How to Dispose of Leaves

First, check town and state ordinances, then decide how to dispose of those leaves you’ve raked or blown into piles. Here are several options.

A truck vacuuming leaves on a residential street
Some towns will send a vacuum truck around a few times every fall to suck up leaves. Image: Rob Jamieson

Now that you’ve gathered your leaves — yea, you! — here’s how to get rid of them.

Heads up: Most municipalities have ordinances controlling leaf blowing, bagging, burning, and vacuuming. The Town of Palm Beach, for example, allows leaf blowing on Saturdays from only 9 a.m. to noon. So check your town’s website before beginning this common chore.

Blow leaves into the woods

If you own woods or fields behind your home, blow leaves into those natural areas where they’ll decompose and continue the circle of life. That way, you won’t have to bag leaves or wait for the city’s leaf vacuum to suck them up and cart them away.

Make sure you blow leaves deep into natural areas, or a stiff wind may blow them back onto your property, and you’ll have to remove leaves again.

Bag ‘em

Check local regulations to see what kind of bags are allowed: Some towns only pick up leaves in clear plastic bags; others require recyclable paper bags. Be sure you know which days your town picks up bagged leaves.

You’ll need a lot of bags, but the leaves will be protected from wind and rain while awaiting pickup.

Vacuum them away

Many towns send leaf vacuum trucks around a few times each season to suck up leaves. Your job is to pile leaves at the curb as close to pickup dates as possible.

  • Don’t cover storm drains.
  • Don’t block fire hydrants.
  • Don’t park cars near leaves. Not only will that make it harder for vacuum trucks to gather leaves, your car will be covered in leaf dust after collection. Also, never park on top of leaves: it’s a fire hazard.

Let leaves degrade

Your compost pile loves dead leaves, brown matter that provides carbon to help cook nitrogen-rich grass clippings and table scraps. Leaves decompose faster if you shred them before adding to your compost pile

If you don’t want to shred leaves, keep them whole and let them decompose into “leaf mold,” a great garden mulch and soil amendment that increases water retention and promotes garden worms and beneficial bacteria growth. 

In fall, create leaf mold by piling leaves in a corner of your garden, or spreading them over your garden and around tress and shrubs (but don’t touch trunks). In spring, turn the partly decomposed leaf mold into the soil.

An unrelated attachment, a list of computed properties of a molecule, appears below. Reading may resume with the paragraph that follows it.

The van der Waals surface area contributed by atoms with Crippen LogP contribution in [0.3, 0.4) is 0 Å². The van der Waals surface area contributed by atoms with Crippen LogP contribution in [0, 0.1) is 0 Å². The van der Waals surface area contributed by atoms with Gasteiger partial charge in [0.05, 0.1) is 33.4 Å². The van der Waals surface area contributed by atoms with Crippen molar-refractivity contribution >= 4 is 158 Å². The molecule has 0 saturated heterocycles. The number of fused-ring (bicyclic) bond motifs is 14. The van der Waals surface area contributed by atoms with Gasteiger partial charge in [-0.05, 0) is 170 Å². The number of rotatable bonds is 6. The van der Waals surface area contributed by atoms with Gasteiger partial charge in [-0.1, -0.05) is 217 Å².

Return leaves to the earth

Instead of raking or blowing leaves, use a mulching lawn mower to reduce them to shreds, which will quickly decompose and nourish your lawn next spring.

“It’s much faster then bagging and hauling leaves,” says Nina Orville of the Southern Westchester (N.Y.) Energy Action Consortium that promotes the “love ‘em and leave ‘em” leaf removal practice.

Your goal is to chop the leaves a little bigger than long-grain rice. At first, your lawn will have a slightly brown patina. But the leaf bits will sink through the grass into the ground in a few days, returning your fall lawn to green.

Burn the pile

Yes, leaf burning is a fire hazard and air pollutant: The Environmental Protection Agency recommends against burning, and some states have banned burning entirely.

Mulching and composting leaves is better for the planet; nevertheless, leaf burning is an autumn ritual for some home owners. But before you dispose of leaves by burning:

  • Make sure your town permits burning, and find out what days and hours burning is permitted.
  • Burn leaves in small piles (3-ft. diameter) in a cleared area (10-ft. diameter).
  • Have a fire extinguisher, water, or sand nearby in case fire threatens to spread.
  • Don’t burn leaves close to any structure — at least 25 feet away is recommended.
  • Burn leaves on mild days when wind is less than 10 mph.
  • Never leave burning piles unattended.
Housing And Real Estate Expert Lisa Kaplan-Gordon
Lisa Kaplan Gordon

Lisa Kaplan Gordon is an award-winning, Pulitzer Prize-nominated writer who contributes to real estate and home improvement sites. In her spare time (yeah, right!), she gardens, manages three dogs, and plots to get her 21-year-old out of her basement.